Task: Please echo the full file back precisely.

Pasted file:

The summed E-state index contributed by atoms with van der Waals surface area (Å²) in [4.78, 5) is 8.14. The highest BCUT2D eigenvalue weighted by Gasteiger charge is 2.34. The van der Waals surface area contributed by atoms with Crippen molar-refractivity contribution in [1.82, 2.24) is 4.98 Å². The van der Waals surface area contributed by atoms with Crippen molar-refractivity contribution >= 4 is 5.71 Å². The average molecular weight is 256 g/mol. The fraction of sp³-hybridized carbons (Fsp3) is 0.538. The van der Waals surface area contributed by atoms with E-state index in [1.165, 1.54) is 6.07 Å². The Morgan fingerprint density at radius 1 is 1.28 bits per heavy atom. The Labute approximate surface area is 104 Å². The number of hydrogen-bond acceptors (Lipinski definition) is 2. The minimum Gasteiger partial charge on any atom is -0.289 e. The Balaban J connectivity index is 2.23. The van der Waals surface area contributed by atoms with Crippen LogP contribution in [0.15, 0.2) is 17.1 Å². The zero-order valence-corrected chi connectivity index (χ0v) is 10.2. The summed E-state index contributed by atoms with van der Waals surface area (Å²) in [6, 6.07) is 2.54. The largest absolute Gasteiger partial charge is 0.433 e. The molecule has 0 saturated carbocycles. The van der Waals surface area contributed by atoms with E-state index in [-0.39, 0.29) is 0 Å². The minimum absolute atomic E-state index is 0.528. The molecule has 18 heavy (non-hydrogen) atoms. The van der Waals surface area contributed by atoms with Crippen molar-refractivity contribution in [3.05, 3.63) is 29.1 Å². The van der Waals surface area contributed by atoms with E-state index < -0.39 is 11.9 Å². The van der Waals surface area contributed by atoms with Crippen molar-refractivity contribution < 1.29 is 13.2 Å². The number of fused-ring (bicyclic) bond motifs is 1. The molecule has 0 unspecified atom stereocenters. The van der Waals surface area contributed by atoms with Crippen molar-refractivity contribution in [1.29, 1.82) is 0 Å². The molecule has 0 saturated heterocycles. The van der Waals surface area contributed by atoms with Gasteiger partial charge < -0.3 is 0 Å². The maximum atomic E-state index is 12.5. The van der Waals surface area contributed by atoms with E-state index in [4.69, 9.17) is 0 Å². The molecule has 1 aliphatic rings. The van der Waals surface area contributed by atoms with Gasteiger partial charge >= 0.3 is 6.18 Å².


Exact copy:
The summed E-state index contributed by atoms with van der Waals surface area (Å²) in [4.78, 5) is 8.14. The highest BCUT2D eigenvalue weighted by Gasteiger charge is 2.34. The van der Waals surface area contributed by atoms with Crippen molar-refractivity contribution in [1.82, 2.24) is 4.98 Å². The van der Waals surface area contributed by atoms with Crippen molar-refractivity contribution >= 4 is 5.71 Å². The average molecular weight is 256 g/mol. The fraction of sp³-hybridized carbons (Fsp3) is 0.538. The van der Waals surface area contributed by atoms with E-state index in [1.165, 1.54) is 6.07 Å². The Morgan fingerprint density at radius 1 is 1.28 bits per heavy atom. The Labute approximate surface area is 104 Å². The number of hydrogen-bond acceptors (Lipinski definition) is 2. The minimum Gasteiger partial charge on any atom is -0.289 e. The Balaban J connectivity index is 2.23. The van der Waals surface area contributed by atoms with Crippen LogP contribution in [0.15, 0.2) is 17.1 Å². The zero-order valence-corrected chi connectivity index (χ0v) is 10.2. The summed E-state index contributed by atoms with van der Waals surface area (Å²) in [6, 6.07) is 2.54. The largest absolute Gasteiger partial charge is 0.433 e. The molecule has 0 saturated carbocycles. The van der Waals surface area contributed by atoms with E-state index in [-0.39, 0.29) is 0 Å². The minimum absolute atomic E-state index is 0.528. The molecule has 18 heavy (non-hydrogen) atoms. The van der Waals surface area contributed by atoms with Crippen molar-refractivity contribution in [3.05, 3.63) is 29.1 Å². The van der Waals surface area contributed by atoms with E-state index < -0.39 is 11.9 Å². The van der Waals surface area contributed by atoms with Crippen molar-refractivity contribution < 1.29 is 13.2 Å². The number of fused-ring (bicyclic) bond motifs is 1. The molecule has 0 unspecified atom stereocenters. The van der Waals surface area contributed by atoms with Crippen molar-refractivity contribution in [1.29, 1.82) is 0 Å². The molecule has 0 saturated heterocycles. The van der Waals surface area contributed by atoms with Gasteiger partial charge < -0.3 is 0 Å². The maximum atomic E-state index is 12.5. The van der Waals surface area contributed by atoms with E-state index in [4.69, 9.17) is 0 Å². The molecule has 1 aliphatic rings. The van der Waals surface area contributed by atoms with Gasteiger partial charge >= 0.3 is 6.18 Å².